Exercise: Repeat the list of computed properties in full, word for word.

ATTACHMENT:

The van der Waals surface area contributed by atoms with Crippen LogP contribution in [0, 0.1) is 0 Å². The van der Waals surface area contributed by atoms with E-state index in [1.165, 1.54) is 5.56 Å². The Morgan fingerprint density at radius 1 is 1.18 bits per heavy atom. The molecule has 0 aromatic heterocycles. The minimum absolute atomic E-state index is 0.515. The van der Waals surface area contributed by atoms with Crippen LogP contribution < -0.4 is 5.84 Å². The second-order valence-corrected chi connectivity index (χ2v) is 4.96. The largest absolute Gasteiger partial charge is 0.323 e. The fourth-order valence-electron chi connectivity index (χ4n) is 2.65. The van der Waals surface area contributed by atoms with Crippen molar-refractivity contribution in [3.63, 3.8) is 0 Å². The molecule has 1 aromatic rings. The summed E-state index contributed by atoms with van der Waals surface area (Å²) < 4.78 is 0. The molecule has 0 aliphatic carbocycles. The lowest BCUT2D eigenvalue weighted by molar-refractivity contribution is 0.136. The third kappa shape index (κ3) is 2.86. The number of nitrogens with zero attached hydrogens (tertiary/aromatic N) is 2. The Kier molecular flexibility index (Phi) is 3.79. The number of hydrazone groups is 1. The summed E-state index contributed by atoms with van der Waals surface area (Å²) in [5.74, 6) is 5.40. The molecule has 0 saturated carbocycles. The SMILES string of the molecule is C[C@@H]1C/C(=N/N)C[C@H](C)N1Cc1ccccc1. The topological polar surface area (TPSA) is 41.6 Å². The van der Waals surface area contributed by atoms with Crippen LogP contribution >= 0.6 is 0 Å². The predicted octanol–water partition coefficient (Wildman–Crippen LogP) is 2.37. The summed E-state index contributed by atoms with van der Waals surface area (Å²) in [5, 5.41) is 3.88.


The van der Waals surface area contributed by atoms with Crippen LogP contribution in [0, 0.1) is 0 Å². The van der Waals surface area contributed by atoms with E-state index in [1.165, 1.54) is 5.56 Å². The Morgan fingerprint density at radius 1 is 1.18 bits per heavy atom. The molecule has 0 aromatic heterocycles. The minimum absolute atomic E-state index is 0.515. The van der Waals surface area contributed by atoms with Crippen LogP contribution < -0.4 is 5.84 Å². The second-order valence-corrected chi connectivity index (χ2v) is 4.96. The largest absolute Gasteiger partial charge is 0.323 e. The fourth-order valence-electron chi connectivity index (χ4n) is 2.65. The van der Waals surface area contributed by atoms with Crippen molar-refractivity contribution in [3.63, 3.8) is 0 Å². The molecule has 1 aromatic rings. The summed E-state index contributed by atoms with van der Waals surface area (Å²) < 4.78 is 0. The molecule has 0 aliphatic carbocycles. The lowest BCUT2D eigenvalue weighted by molar-refractivity contribution is 0.136. The third kappa shape index (κ3) is 2.86. The number of nitrogens with zero attached hydrogens (tertiary/aromatic N) is 2. The Kier molecular flexibility index (Phi) is 3.79. The number of hydrazone groups is 1. The summed E-state index contributed by atoms with van der Waals surface area (Å²) in [5.74, 6) is 5.40. The molecule has 0 saturated carbocycles. The SMILES string of the molecule is C[C@@H]1C/C(=N/N)C[C@H](C)N1Cc1ccccc1. The topological polar surface area (TPSA) is 41.6 Å². The van der Waals surface area contributed by atoms with Crippen LogP contribution >= 0.6 is 0 Å². The predicted octanol–water partition coefficient (Wildman–Crippen LogP) is 2.37. The summed E-state index contributed by atoms with van der Waals surface area (Å²) in [5, 5.41) is 3.88.